Let’s talk about your bum, shall we?

Let’s talk about your bum, shall we?

Being Canadian, a lot of my quirky choices of words come from being a product of a country with strong ties to Britain in both history and language. Hence, I can sometimes unconsciously pepper my speech with what are a few mild Britishisms in addition to my occasional Canadianism like “eh” (of course) or “Timbit” or “Chesterfield.”

Case in point would be “bum.”

Welcome to a post about bums.

Let’s make this clear: “bum” is a word that refers to the buttocks. I know, I know, for Americans it refers chiefly to vagrants or lazy people. In fact, when I use “bum” in the presence of my American wife, it still sometimes makes her giggle, like I’d just said something adorably foreign, on par with casually pointed out that the queue for the bangers and mash goes anti-clockwise, Bob’s your uncle! Pip pip! Cheerio!

Surprisingly, when you have kids, “bum” is a word that comes up a lot.

“Sit down right there, on your bum.”

“Ouch! You hit me right in the bum!”

“Please, please, PLEASE get your bum off of your brother’s face.”

And of course, “What’s that, you went potty? Great! Did you remember to wipe your bum?”

It’s funny how becoming a parent changes the things you are willing to talk about in public, particularly when it comes to messy bums. At this point it’s almost a cliche, the new parent posting ecstatic updates on Facebook about their baby’s impressive ability to poop. Maybe initially it’s actually exciting on some level, because it signifies a very tactile bit of evidence that things seem to be working in your adorable baby’s innards, where you can’t see. But then as time progresses, the baby poop news shifts from gleeful updates into not-so-hushed horror stories, until finally the terrifying tales of potty training woe start, and then… suddenly the issue disappears. Bum-talk, particularly on the subject of bum hygiene, is simply off the Comfortable Subjects To Talk About table.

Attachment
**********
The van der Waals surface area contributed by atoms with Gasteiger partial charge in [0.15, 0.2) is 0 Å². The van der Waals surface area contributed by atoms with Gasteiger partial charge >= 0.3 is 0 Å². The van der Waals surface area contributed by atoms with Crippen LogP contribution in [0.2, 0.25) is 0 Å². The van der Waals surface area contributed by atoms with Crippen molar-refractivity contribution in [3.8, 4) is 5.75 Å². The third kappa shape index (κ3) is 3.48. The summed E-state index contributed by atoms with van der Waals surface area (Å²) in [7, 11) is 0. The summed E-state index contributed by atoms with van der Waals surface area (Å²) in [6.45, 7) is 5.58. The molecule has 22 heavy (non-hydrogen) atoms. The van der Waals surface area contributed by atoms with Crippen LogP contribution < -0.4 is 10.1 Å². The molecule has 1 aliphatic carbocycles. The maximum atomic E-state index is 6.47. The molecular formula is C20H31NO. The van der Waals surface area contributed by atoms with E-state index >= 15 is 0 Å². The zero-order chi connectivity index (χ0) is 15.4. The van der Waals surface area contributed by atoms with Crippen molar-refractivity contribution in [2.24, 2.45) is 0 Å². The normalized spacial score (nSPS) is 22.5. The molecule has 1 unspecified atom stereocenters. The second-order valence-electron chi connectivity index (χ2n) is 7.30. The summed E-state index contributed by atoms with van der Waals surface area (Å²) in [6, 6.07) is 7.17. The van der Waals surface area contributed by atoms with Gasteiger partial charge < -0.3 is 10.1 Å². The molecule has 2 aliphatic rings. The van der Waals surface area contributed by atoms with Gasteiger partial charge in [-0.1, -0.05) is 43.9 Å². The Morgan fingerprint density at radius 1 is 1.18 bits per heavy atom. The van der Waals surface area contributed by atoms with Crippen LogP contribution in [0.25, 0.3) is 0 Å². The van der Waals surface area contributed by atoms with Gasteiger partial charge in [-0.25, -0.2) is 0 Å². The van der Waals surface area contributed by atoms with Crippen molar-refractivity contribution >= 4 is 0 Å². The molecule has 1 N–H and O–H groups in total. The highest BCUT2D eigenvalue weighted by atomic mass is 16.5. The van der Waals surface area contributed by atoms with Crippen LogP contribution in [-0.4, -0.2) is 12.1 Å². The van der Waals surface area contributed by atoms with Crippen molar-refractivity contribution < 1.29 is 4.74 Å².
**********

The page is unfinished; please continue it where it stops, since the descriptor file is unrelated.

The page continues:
We are just on the tail end of potty training with our oldest, Tucker, who pretty much has it down like a pro at this point. Oh sure, he has to be reminded sometimes to do as Daniel Tiger recommends in his opus musical lesson: “If you have to go potty, STOP, and go right away; flush and wash and be on your way!”  He loves his independence, and opportunities to show how he’s a Big Boy now, which usually means not wanting assistance any more. So, for the most part, the biggest hurdle remaining with the actual activity of going to the potty is that his wee preschooler hands and arms have a hard time doing a very thorough job cleaning himself up after he poops. Believe me, I do his laundry. I’ve seen the evidence.

Then one day a pretty simple solution struck me, when I questioned why successful potty training meant we needed to jettison the much more effective cleaning method we’d used with him since the day he was born: using a wet wipe, not dry toilet paper. Never dry toilet paper. In fact, I remember one day when he had one of those awful, terrible, no-good, very bad blowouts when we were out and about, and I had to change him in the back of our van. I quickly used up what turned out to be the last remaining wipe, and was forced to complete the job — as best I could — using the roll of paper towels I happened to have with me. It was awful. Better than nothing? Sure. But awful just the same. Dry paper just can’t do the job. I made it a point to keep a (large) package of emergency wipes in the car ever since, because nothing got him cleaner.